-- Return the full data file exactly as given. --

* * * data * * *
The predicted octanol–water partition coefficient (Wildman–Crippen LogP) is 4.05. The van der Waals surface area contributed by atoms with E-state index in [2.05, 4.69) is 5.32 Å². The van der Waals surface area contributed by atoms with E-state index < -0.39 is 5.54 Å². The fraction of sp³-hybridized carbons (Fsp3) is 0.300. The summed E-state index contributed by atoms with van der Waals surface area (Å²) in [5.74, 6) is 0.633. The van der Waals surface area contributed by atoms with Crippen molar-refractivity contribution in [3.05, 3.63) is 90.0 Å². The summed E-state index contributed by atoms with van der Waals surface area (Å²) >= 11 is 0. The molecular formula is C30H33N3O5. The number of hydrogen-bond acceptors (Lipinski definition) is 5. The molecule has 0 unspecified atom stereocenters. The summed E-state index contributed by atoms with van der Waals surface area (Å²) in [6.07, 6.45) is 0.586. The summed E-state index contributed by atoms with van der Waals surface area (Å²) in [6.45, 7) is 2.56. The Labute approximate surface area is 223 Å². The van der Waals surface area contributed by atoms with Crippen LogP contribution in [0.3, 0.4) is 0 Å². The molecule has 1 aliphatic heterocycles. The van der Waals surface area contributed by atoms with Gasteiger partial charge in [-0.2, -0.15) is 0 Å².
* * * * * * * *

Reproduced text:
The predicted octanol–water partition coefficient (Wildman–Crippen LogP) is 4.05. The van der Waals surface area contributed by atoms with E-state index in [2.05, 4.69) is 5.32 Å². The van der Waals surface area contributed by atoms with E-state index < -0.39 is 5.54 Å². The fraction of sp³-hybridized carbons (Fsp3) is 0.300. The summed E-state index contributed by atoms with van der Waals surface area (Å²) in [5.74, 6) is 0.633. The van der Waals surface area contributed by atoms with Crippen molar-refractivity contribution in [3.05, 3.63) is 90.0 Å². The summed E-state index contributed by atoms with van der Waals surface area (Å²) >= 11 is 0. The molecular formula is C30H33N3O5. The number of hydrogen-bond acceptors (Lipinski definition) is 5. The molecule has 0 unspecified atom stereocenters. The summed E-state index contributed by atoms with van der Waals surface area (Å²) in [6.07, 6.45) is 0.586. The summed E-state index contributed by atoms with van der Waals surface area (Å²) in [6.45, 7) is 2.56. The Labute approximate surface area is 223 Å². The van der Waals surface area contributed by atoms with Crippen LogP contribution in [0.3, 0.4) is 0 Å². The molecule has 1 aliphatic heterocycles. The van der Waals surface area contributed by atoms with Gasteiger partial charge in [-0.2, -0.15) is 0 Å².